The DVD transfers show the difference in technology available between the two films. Being Blacker is derived from the original broadcast tape and, given that television was widescreen by the time it was made, is in the intended ratio of 1.78:1. Shot in HD, it looks clean and colourful, and as it would have done on television, if you’d watched in SD. Sound Business was transferred from the original low-band U-matic master tape and is 1.33:1. It’s much softer, with a lot of artefacts, and, as Dineen points out in the extras, was shot with minimal lighting so that scenes of the dances are so dark that it’s hard to make much out. The difference is noticeable when an extract from Sound Business is edited into Being Blacker. Both transfers are PAL, running at twenty-five frames per second.

The soundtracks are rendered as Dolby Digital 2.0, stereo for Being Blacker and mono for Sound Business, and there’s not much to say except that they are clear and well-balanced. Reggae is a music very dependent on bass, and while there isn’t a dedicated LFE channel, my subwoofer certainly picked up some heavy low end at times. There are no subtitles for the hard of hearing, which is regrettable. Some dialogue in patois is subtitled, though.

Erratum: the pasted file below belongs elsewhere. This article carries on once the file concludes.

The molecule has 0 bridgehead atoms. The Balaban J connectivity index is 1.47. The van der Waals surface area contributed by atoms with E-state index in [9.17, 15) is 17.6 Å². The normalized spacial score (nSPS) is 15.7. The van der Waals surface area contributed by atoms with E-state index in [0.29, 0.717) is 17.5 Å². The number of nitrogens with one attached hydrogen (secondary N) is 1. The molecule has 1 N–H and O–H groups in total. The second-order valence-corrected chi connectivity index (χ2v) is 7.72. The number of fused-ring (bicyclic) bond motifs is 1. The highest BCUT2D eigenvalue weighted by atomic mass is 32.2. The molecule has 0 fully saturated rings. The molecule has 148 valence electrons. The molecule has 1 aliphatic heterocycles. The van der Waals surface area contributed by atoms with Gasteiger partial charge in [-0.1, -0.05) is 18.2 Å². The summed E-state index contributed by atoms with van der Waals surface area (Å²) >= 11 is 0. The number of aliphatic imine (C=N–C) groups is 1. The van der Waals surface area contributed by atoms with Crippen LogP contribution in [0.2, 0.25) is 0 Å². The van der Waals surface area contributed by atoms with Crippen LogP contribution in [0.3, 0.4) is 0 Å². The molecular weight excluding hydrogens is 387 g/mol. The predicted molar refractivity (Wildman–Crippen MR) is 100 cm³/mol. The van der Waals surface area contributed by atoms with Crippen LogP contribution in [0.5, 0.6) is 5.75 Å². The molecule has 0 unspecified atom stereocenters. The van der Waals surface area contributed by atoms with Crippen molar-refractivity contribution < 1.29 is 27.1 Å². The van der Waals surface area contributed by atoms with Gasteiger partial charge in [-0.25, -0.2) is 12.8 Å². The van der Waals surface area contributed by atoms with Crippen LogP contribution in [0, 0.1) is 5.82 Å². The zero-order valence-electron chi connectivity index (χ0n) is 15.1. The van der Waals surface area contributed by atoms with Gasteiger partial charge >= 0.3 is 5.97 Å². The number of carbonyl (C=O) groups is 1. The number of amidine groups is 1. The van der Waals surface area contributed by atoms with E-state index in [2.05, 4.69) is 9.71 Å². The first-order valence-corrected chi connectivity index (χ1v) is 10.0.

special features

Being Blacker Q & A (30:44)
Before its first television broadcast in 2018, Being Blacker did a short tour of regional film theatre. After each screening, Molly Dineen, Blacker Dread and Blacker’s friend Naptali (a former armed robber and friend of Blacker’s, who appears in the film and at one point shows the camera his scars), did a Q&A. We see extracts from each one, with in many cases the questioner’s face blurred out, plus some candid shots of the three of them in their car travelling between showings.

TV trailer (0:31)
As played on the BBC, emphasising Dineen’s BAFTA-winning credentials and the three years it took to make the film.

The above extras are on Disc One. The remainder are on Disc Two.

Sugar Minott (11:06)
Songwriter and performer Sugar Minott had appeared in Sound Business. Born in 1956, he died in 2010 and this short piece, made by Dineen from footage of him, is a tribute.

Being Blacker

Interview with Blacker Dread (39:21)
Interview with Blacker Dread and Molly Dineen (38:19)
Interview with Molly Dineen (26:46)